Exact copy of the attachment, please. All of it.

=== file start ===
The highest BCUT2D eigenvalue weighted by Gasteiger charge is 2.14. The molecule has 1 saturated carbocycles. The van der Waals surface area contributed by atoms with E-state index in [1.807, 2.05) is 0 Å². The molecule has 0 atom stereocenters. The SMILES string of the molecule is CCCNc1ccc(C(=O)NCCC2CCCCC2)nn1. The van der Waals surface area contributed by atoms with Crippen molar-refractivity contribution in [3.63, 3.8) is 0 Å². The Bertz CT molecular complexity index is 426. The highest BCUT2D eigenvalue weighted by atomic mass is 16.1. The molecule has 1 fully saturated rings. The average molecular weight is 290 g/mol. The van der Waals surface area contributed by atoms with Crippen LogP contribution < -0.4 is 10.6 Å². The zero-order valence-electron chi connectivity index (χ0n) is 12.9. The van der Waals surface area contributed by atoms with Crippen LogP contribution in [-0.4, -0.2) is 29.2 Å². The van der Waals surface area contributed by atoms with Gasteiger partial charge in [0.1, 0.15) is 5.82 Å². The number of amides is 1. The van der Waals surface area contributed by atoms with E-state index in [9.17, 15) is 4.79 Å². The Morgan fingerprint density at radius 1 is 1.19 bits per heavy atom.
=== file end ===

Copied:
The highest BCUT2D eigenvalue weighted by Gasteiger charge is 2.14. The molecule has 1 saturated carbocycles. The van der Waals surface area contributed by atoms with E-state index in [1.807, 2.05) is 0 Å². The molecule has 0 atom stereocenters. The SMILES string of the molecule is CCCNc1ccc(C(=O)NCCC2CCCCC2)nn1. The van der Waals surface area contributed by atoms with Crippen molar-refractivity contribution in [3.63, 3.8) is 0 Å². The Bertz CT molecular complexity index is 426. The highest BCUT2D eigenvalue weighted by atomic mass is 16.1. The molecule has 1 fully saturated rings. The average molecular weight is 290 g/mol. The van der Waals surface area contributed by atoms with Crippen LogP contribution < -0.4 is 10.6 Å². The zero-order valence-electron chi connectivity index (χ0n) is 12.9. The van der Waals surface area contributed by atoms with Crippen LogP contribution in [-0.4, -0.2) is 29.2 Å². The van der Waals surface area contributed by atoms with Gasteiger partial charge in [0.1, 0.15) is 5.82 Å². The number of amides is 1. The van der Waals surface area contributed by atoms with E-state index in [9.17, 15) is 4.79 Å². The Morgan fingerprint density at radius 1 is 1.19 bits per heavy atom.